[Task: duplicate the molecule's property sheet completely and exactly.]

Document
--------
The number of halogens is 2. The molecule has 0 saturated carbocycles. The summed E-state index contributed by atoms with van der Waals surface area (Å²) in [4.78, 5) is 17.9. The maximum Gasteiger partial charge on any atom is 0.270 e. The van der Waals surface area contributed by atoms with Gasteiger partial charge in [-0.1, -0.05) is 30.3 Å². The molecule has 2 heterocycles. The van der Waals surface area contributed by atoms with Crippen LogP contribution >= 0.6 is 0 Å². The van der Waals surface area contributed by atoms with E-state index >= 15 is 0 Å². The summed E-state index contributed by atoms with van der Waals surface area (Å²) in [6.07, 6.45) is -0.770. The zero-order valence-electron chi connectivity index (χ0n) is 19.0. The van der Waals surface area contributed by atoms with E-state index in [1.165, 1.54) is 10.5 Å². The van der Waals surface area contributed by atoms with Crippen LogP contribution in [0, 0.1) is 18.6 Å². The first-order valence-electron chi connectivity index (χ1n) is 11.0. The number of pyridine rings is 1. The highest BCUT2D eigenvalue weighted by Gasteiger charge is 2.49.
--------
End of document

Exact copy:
The number of halogens is 2. The molecule has 0 saturated carbocycles. The summed E-state index contributed by atoms with van der Waals surface area (Å²) in [4.78, 5) is 17.9. The maximum Gasteiger partial charge on any atom is 0.270 e. The van der Waals surface area contributed by atoms with Gasteiger partial charge in [-0.1, -0.05) is 30.3 Å². The molecule has 2 heterocycles. The van der Waals surface area contributed by atoms with Crippen LogP contribution >= 0.6 is 0 Å². The van der Waals surface area contributed by atoms with E-state index >= 15 is 0 Å². The summed E-state index contributed by atoms with van der Waals surface area (Å²) in [6.07, 6.45) is -0.770. The zero-order valence-electron chi connectivity index (χ0n) is 19.0. The van der Waals surface area contributed by atoms with E-state index in [1.165, 1.54) is 10.5 Å². The van der Waals surface area contributed by atoms with Crippen LogP contribution in [0, 0.1) is 18.6 Å². The first-order valence-electron chi connectivity index (χ1n) is 11.0. The number of pyridine rings is 1. The highest BCUT2D eigenvalue weighted by Gasteiger charge is 2.49.